It’s been my pleasure and privilege to have been the inaugural Executive Director for the Edmonton and Area Land Trust for over 11 years. But insightful EDs know that there’s a need to transfer leadership in order to bring in new experiences, skills, perspectives and contacts.
I came from decades of assisting the private sector, NGOs, and governments, and I certainly enjoyed many years of international consulting to parks and other national agencies, the UN, and conservation organisations around the world. Thus when it was suggested I apply to become the first ED of EALT, my first reaction was “I don’t do jobs”! However, with consideration, I realised that building EALT from the ground up was full of a huge variety of challenges, and challenges always make one’s work interesting. There were not only challenges; opportunities also abounded whether they came to EALT, or they were created. And there has been great joy in making a meaningful difference in this most fragmented and urbanising region of the Province.
I feel privileged to have had the opportunity to serve EALT and this region. There’s tremendous satisfaction and reward in seeing where EALT stands now. And of course, this has been due to the dedicated EALT staff and volunteers, many of whom I consider friends as well as colleagues; I must pay tribute to their high quality, knowledge, and passion. Success has also been due to the growing support of the community at large, whether donors, advocates, or volunteers. My job building EALT would have been much more difficult if not for the support and advice of many colleagues and the EALT Board.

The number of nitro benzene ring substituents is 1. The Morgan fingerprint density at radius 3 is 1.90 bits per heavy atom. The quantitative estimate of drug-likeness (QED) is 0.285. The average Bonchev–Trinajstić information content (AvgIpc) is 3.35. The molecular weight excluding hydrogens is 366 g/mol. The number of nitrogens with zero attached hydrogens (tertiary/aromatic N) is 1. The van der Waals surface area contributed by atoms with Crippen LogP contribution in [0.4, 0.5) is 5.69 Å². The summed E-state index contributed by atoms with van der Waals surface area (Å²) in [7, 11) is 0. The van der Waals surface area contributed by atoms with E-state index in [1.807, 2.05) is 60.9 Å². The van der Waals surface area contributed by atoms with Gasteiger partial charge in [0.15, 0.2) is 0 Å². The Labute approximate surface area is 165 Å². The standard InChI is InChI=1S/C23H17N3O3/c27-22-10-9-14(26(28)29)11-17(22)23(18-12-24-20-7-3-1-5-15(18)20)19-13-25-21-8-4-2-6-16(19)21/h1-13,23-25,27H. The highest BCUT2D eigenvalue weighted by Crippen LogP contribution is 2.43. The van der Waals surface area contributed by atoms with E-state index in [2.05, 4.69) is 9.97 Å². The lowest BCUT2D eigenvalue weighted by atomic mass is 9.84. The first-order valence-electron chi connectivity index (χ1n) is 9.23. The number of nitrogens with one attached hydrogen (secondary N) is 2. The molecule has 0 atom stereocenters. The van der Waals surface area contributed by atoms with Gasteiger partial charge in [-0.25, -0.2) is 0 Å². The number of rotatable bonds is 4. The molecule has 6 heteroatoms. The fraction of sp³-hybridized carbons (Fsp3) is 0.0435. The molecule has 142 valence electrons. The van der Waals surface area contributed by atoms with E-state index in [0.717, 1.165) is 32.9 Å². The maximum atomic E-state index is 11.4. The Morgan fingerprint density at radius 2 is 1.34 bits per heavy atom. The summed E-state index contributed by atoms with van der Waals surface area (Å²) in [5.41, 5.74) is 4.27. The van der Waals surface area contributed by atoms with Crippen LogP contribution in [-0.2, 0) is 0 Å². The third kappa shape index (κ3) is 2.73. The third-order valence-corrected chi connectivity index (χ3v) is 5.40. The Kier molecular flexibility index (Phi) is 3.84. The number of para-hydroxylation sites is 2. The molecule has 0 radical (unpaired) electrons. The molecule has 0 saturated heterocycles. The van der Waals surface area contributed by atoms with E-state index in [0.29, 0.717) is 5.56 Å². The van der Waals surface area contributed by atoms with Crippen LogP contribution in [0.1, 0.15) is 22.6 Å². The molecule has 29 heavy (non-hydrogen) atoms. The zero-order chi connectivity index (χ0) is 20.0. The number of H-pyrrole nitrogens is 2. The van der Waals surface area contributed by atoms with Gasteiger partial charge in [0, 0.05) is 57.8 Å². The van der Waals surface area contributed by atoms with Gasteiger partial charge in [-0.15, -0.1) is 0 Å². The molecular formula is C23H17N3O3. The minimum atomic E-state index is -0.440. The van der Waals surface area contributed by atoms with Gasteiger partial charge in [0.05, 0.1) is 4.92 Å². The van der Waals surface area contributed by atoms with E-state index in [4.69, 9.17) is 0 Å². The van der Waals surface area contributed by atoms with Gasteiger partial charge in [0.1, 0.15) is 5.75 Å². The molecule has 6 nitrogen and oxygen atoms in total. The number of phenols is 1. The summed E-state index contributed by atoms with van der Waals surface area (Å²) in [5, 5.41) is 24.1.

Just some of EALT’s collective accomplishments include:
Securing 12 conservation lands (and no one should doubt the years of work that just one securement takes!)
Recruiting hundreds of volunteers to assist our work and steward lands
Empowering citizens on how to improve habitat on their properties, and steward them
Partnering with over 120 organisations and businesses
Engaging citizens via workshops for children, youth and adults
Creating over 50 educational resources for the public, including Alberta’s first Guide to Species at Risk
Initiating an educational Go-Wild for Geocaching project on our lands
Creating an Earth Ambassador Award for businesses
Developing an incredible website, with free conservation resources, and robust social media platforms
Winning two Alberta Emerald Foundation Awards
Developing a wildly successful Protecting Pollinators project in 2015, which shows no signs of slowing down
And even a good-fun, public-supported project – winning the Benefit Brew competition for Alberta, resulting in the first named beer for Edmonton, as well as a cash donation. Cheers!
Our 10th Anniversary Annual Report summarises what a decade of conservation looks like – amazing!
My decision last year to retire from EALT was not an easy one. I’ll find it difficult to leave behind the colleagues and supporters with whom I’ve worked, learnt from, and shared a passion for conservation.
However, the organisation will be in great hands as Sheila Campbell takes over, and I’m delighted to welcome her to EALT. Sheila is already well known to many in the Alberta conservation scene, and you can read more about her here. I can assure you from our meetings, long drives, and other interactions, that EALT will be in wonderfully capable hands, together with the marvellous team already in place.
Many of you have been asking about my plans for the future. I have children and grandchildren here that deserve more attention and outdoors time, as well as family scattered around the world; I continue to be asked to do consulting work; I have a huge garden that needs constant tending; and I’ve always volunteered in various ways – there will be no shortage of choices.
Let me thank you all for your friendship, support, and the honour of having worked with you.
I hope to remain in contact with as many of my friends at EALT as possible, so this is not goodbye, but rather au revoir!